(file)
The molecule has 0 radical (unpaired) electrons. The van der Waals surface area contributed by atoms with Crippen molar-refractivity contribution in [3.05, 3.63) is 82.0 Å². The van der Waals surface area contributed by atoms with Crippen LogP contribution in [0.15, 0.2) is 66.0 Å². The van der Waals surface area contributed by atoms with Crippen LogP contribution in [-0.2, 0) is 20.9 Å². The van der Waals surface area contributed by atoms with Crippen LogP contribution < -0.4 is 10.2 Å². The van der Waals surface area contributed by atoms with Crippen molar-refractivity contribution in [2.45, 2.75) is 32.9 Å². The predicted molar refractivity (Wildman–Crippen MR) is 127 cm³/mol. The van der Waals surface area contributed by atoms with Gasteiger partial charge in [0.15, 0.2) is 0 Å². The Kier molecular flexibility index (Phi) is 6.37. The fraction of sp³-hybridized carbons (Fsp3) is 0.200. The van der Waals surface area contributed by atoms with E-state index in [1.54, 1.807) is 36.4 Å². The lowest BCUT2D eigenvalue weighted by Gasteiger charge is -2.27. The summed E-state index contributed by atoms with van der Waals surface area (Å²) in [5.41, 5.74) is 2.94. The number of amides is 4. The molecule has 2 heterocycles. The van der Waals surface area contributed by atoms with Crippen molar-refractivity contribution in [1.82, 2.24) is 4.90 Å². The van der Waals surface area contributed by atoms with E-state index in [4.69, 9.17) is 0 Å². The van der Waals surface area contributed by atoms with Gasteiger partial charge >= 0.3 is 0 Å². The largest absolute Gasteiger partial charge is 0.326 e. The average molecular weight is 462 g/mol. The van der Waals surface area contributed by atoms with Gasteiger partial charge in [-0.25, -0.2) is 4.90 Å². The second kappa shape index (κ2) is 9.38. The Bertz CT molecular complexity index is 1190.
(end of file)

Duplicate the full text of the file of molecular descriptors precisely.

The molecule has 0 radical (unpaired) electrons. The van der Waals surface area contributed by atoms with Crippen molar-refractivity contribution in [3.05, 3.63) is 82.0 Å². The van der Waals surface area contributed by atoms with Crippen LogP contribution in [0.15, 0.2) is 66.0 Å². The van der Waals surface area contributed by atoms with Crippen LogP contribution in [-0.2, 0) is 20.9 Å². The van der Waals surface area contributed by atoms with Crippen LogP contribution < -0.4 is 10.2 Å². The van der Waals surface area contributed by atoms with Crippen molar-refractivity contribution in [2.45, 2.75) is 32.9 Å². The predicted molar refractivity (Wildman–Crippen MR) is 127 cm³/mol. The van der Waals surface area contributed by atoms with Gasteiger partial charge in [0.15, 0.2) is 0 Å². The Kier molecular flexibility index (Phi) is 6.37. The fraction of sp³-hybridized carbons (Fsp3) is 0.200. The van der Waals surface area contributed by atoms with E-state index in [1.54, 1.807) is 36.4 Å². The lowest BCUT2D eigenvalue weighted by Gasteiger charge is -2.27. The summed E-state index contributed by atoms with van der Waals surface area (Å²) in [5.41, 5.74) is 2.94. The number of amides is 4. The molecule has 2 heterocycles. The van der Waals surface area contributed by atoms with Crippen molar-refractivity contribution in [1.82, 2.24) is 4.90 Å². The van der Waals surface area contributed by atoms with E-state index in [4.69, 9.17) is 0 Å². The van der Waals surface area contributed by atoms with Gasteiger partial charge >= 0.3 is 0 Å². The largest absolute Gasteiger partial charge is 0.326 e. The average molecular weight is 462 g/mol. The van der Waals surface area contributed by atoms with Gasteiger partial charge in [-0.25, -0.2) is 4.90 Å². The second kappa shape index (κ2) is 9.38. The Bertz CT molecular complexity index is 1190.